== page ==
The new $369 billion climate bill, The Inflation Reduction Act, is “the biggest step forward on climate ever — ever,” remarked President Biden after signing the bill. Attempting to kickstart the United State’s efforts against the ever-growing adversary of climate change, Biden noted that the investments offer revolutionary clean energy production and pollution reduction.
Aiming to halve carbon-emission levels reported in 2005 by 2030; The President proclaimed that this bill shall “allow us to boldly take additional steps towards meeting my [national] climate goals.”
The bill addresses a plethora of environmental problems and solutions within the US. For simplicity, it’s outlined into 5 summarized sections below:
Reductions in energy bills paired with electric car tax write-offs.
Investments in the manufacturing of electric vehicles and other clean energy technologies.
Incentives to transition into clean energy –specifically in struggling communities. Placing cleaner appliances and technologies into areas that aren’t able to afford the items otherwise.
Introducing a collection of grants consisting of community led environmental projects, pollution reductions at ports, and large vehicles’ transitions to electricity (school buses, trucks, etc.).
Emphasizing climate awareness in agriculture, tax credits to biofuels, and grants to restore/conserve coastal habitats/communities.
Additionally, the legislation tackles drug prices and grants Medicare the ability to negotiate their prices. Enabling Medicare to negotiate 10 retail drugs by 2026, as well as 20 retail drugs by 2029, and 20 doctor-prescribed drugs by 2029. (USA Today, Alltucker). The other, and arguably more impactful portion of the medicare-related provision, is the $2,000 out-of-pocket cap on prescriptions. This affects all of America, many paying skyrocketing prices due to no former regulation.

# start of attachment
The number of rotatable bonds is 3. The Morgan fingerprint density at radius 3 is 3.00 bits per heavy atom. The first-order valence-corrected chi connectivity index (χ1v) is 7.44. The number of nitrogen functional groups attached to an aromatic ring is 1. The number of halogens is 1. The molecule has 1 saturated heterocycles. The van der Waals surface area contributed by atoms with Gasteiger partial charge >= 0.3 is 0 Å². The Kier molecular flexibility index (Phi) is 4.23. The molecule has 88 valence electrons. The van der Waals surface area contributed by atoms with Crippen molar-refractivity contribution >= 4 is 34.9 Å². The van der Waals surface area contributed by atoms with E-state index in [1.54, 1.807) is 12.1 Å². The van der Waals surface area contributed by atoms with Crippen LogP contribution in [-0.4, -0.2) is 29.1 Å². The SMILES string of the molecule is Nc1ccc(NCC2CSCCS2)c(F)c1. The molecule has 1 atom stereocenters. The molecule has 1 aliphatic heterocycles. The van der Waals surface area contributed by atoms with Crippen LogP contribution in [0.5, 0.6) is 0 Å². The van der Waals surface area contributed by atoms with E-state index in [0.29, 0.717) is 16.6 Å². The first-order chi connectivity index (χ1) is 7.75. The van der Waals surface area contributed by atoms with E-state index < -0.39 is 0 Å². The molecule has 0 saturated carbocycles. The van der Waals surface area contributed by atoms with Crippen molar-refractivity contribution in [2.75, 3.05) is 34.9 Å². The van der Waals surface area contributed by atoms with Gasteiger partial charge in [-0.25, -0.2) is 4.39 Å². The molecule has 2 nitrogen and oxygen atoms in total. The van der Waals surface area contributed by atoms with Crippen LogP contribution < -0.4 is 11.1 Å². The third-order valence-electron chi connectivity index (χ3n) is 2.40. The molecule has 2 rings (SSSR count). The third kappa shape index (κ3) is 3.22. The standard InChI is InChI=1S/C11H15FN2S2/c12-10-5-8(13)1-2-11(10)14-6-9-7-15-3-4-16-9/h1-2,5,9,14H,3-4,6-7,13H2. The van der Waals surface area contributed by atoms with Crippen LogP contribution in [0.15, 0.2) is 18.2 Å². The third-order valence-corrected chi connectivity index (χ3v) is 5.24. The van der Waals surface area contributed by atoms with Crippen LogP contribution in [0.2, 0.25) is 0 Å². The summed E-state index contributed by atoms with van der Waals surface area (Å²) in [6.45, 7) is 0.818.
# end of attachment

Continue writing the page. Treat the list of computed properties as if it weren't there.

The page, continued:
Provided below is a graphs showing the projected impacts of this bill.
As pictured above, the Biden administration aims to reduce emissions by 50% through 2030. In contempt of this bill, the target races farther away than America expects to achieve.
Unfortunately, crf.org believes that mere climate change prevention is insufficient. The bill fails to protect against the active effects of climate change, including global warming induced flash floods and increased hurricanes.
Unsurprisingly,the Senate passed this legislation with a narrow 50-51 vote on this historical piece of legislation–with all Democrats voting Yes– all Republicans voting No–and Vice president Kamala Haris being the deciding vote in the affirmative.
The bill, officially labeled the Inflation Reduction Act, funds the massive $369 billion dollar investment through increased taxes on established corporations. Specifically, it creates a 15% minimum tax on companies that make at least $1 billion annually. The Congressional Budget Office estimates the IRA bill will reduce government deficits by $102 billion in the next 10 years. Moreover, the JCO (Joint Committee on Taxation) estimates a $313 billion in revenue in the next decade. As an country overall, we are moving in the correct direction by making clear advances in cleaner energy and supporting a country-wide shift into environmental awareness.